Every summer, during monsoon season, the observatory is shutting down to perform a mix of maintenance tasks and improvement/development work which all require the telescope to be inoperative for an extended period of time, therefore precluding any observation.With short nights and the weather in average much worse than during the rest of the year, July/August is the preferred time. 
The 2014 shutdown lasted from July 9 to August 29 and the observatory is now in restarting mode for a couple of weeks. Science will start again on September 17 (see the 14B schedule here).
On the long list of things to do during shutdown, taking care of our two primary mirrors remains a big endeavor. Every year, we realuminize one of them and wash the other. As there are no mirror covers (yet), the main mirrors are more exposed to an environment which is not very forgiving (moths, pollen, dust, …) than at other observatories. This year, the right mirror (DX) got a new coating and the left (SX) went through a good cleaning.
Washing DX before stripping the aluminum (Jul 28)
The DX main mirror is now ready for aluminizing (Jul 29) 
Washing SX (Aug 20)
The telescope has now two clean eyes! 
The realuminizing  went went very smoothly and the coating on DX is one of the best so far. SX is clean and shiny. As the moth population is smaller than usual this summer, both should stay clean for quite some time. You can see pictures of other phases of the realuminizing process here (2013 shutdown).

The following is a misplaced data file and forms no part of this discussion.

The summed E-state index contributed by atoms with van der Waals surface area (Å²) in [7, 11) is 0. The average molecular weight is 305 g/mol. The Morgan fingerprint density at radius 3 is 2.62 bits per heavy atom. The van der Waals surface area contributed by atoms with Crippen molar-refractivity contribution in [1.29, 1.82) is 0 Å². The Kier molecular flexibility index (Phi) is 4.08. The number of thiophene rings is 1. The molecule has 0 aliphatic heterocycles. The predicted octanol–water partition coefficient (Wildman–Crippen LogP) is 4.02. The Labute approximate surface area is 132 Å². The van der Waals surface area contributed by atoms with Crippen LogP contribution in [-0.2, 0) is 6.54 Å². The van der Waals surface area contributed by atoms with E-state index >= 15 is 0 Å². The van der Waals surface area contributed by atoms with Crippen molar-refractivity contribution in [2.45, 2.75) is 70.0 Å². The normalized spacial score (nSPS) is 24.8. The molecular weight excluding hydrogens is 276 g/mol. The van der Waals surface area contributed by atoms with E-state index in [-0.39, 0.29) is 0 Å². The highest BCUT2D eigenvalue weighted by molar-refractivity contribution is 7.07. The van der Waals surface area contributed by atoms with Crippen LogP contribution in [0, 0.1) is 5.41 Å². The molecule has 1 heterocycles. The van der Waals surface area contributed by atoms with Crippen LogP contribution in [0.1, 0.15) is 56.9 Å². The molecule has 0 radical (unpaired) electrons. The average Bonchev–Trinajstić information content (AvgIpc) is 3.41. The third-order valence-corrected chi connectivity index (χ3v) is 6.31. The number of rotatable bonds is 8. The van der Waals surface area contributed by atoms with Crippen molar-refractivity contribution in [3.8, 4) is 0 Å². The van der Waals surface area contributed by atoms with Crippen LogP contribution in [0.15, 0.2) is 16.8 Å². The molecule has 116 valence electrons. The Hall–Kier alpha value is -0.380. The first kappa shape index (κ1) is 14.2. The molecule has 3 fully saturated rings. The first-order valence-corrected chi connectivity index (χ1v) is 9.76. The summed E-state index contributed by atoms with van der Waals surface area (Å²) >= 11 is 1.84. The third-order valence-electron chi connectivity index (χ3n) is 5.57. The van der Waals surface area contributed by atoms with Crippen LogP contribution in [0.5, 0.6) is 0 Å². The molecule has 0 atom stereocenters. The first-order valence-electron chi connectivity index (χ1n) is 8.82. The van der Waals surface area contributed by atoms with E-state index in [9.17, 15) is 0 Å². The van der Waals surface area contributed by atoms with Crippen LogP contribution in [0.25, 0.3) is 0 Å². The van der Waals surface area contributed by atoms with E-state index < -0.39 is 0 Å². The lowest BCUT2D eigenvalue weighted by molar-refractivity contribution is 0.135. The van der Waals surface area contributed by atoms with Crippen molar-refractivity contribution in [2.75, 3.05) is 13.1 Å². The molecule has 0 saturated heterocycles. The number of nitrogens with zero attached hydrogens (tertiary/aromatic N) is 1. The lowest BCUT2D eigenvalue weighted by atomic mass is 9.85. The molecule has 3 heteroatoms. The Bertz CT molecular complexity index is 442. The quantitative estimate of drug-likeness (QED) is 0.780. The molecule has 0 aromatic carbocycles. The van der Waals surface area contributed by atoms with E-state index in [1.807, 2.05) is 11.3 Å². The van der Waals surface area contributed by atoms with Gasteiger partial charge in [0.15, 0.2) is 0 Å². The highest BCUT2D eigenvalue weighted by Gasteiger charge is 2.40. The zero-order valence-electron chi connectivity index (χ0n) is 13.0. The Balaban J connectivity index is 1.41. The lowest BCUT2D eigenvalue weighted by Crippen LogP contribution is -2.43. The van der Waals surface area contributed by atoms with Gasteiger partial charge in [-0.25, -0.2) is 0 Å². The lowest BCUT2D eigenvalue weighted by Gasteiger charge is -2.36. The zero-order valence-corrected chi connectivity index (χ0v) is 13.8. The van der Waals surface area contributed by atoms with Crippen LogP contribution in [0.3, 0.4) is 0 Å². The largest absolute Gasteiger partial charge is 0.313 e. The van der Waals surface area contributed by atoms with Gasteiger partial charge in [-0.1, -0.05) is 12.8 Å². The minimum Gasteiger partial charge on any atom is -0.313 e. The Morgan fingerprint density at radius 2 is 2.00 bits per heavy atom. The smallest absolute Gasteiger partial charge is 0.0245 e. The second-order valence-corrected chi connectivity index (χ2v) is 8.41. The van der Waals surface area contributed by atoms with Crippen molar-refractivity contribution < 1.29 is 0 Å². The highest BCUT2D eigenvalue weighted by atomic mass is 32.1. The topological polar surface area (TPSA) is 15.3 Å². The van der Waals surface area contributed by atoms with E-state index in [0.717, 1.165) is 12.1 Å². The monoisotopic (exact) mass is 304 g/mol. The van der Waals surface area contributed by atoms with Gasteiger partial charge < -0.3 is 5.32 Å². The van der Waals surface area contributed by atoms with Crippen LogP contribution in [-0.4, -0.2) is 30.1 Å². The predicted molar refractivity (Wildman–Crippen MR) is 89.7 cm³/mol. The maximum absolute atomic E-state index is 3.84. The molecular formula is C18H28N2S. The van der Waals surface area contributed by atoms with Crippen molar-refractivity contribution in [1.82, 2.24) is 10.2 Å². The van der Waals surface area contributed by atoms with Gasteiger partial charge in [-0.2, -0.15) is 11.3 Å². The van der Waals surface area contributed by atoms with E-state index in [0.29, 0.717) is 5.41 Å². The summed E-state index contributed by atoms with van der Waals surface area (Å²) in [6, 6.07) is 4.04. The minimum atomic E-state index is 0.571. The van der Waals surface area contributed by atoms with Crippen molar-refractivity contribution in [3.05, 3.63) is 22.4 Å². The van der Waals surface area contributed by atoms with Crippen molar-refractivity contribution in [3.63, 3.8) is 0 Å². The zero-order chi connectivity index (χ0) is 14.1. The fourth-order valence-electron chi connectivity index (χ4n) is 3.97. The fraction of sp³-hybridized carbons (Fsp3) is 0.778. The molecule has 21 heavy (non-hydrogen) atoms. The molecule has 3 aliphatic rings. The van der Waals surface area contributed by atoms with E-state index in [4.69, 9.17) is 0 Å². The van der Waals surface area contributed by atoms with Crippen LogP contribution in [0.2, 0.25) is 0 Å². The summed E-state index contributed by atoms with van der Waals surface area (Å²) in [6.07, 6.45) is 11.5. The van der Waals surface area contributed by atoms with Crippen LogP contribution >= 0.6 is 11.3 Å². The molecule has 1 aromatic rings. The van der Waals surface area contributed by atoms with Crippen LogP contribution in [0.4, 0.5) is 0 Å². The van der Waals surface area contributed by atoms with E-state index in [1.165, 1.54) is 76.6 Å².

Much work has been done on various subsystems of the telescope. To cite only a few: improvement of mirror ventilation and instrument cooling system, installation of new oil catchment, roof sealing, addition of flexible vacuum lines for LINC NIRVANA, maintenance and improvement of AGW (Acquisition, Guiding, and Wavefront sensing units) #1 and #2, including the addition of a tip-tilt sensor for ARGOS on AGW2 (right side),  …   
Preparing for on-site fitting of the newly built oil pans
Oil pans are now installed under the C-rings 
Working on one of the many cooling systems on level 4 , under the telescope level of the enclosure 
The two shiny hoses hanging from the telescope structure to the enclosure wall will be used by LINC NIRVANA to  cool down their detectors.
On the instrument side, the LBCs went through their annual maintenance. LUCI1, which had been unavailable due to various issues for a good part of last semester, was brought back to life and the tests so far have not shown any problem. Work on PEPSI by the IAP team continued and we should be able to announce soon the first light from the VATT through an optical fiber laid underground between the two observatories. Stay tuned!  

A last note: The shutdown started with a couple of heavy hailfalls, which resulted in hail clogging the water drains, immediately followed by heavy rains and water finding its way through the door seals on top of the enclosure, ending on the telescope. Damage was limited, but unfortunately, the oil used for the hydrostatic bearings on which the mount rides (both in azimuth and elevation) was contaminated by water. So, instead of moving right away to the usual shutdown activities, some of our staff had to take care of purging the whole oil system, cleaning up before replenishing it with fresh oil. Fortunately, we were able to clean the contaminated oil at base camp and to use it again.
Water on one of the mirrors after the hail storm. Not a welcome start for a shutdown, but at least the mirrors were going to be washed or realuminized!
The source of the flooding has been identified and corrective action will be taken as soon as possible.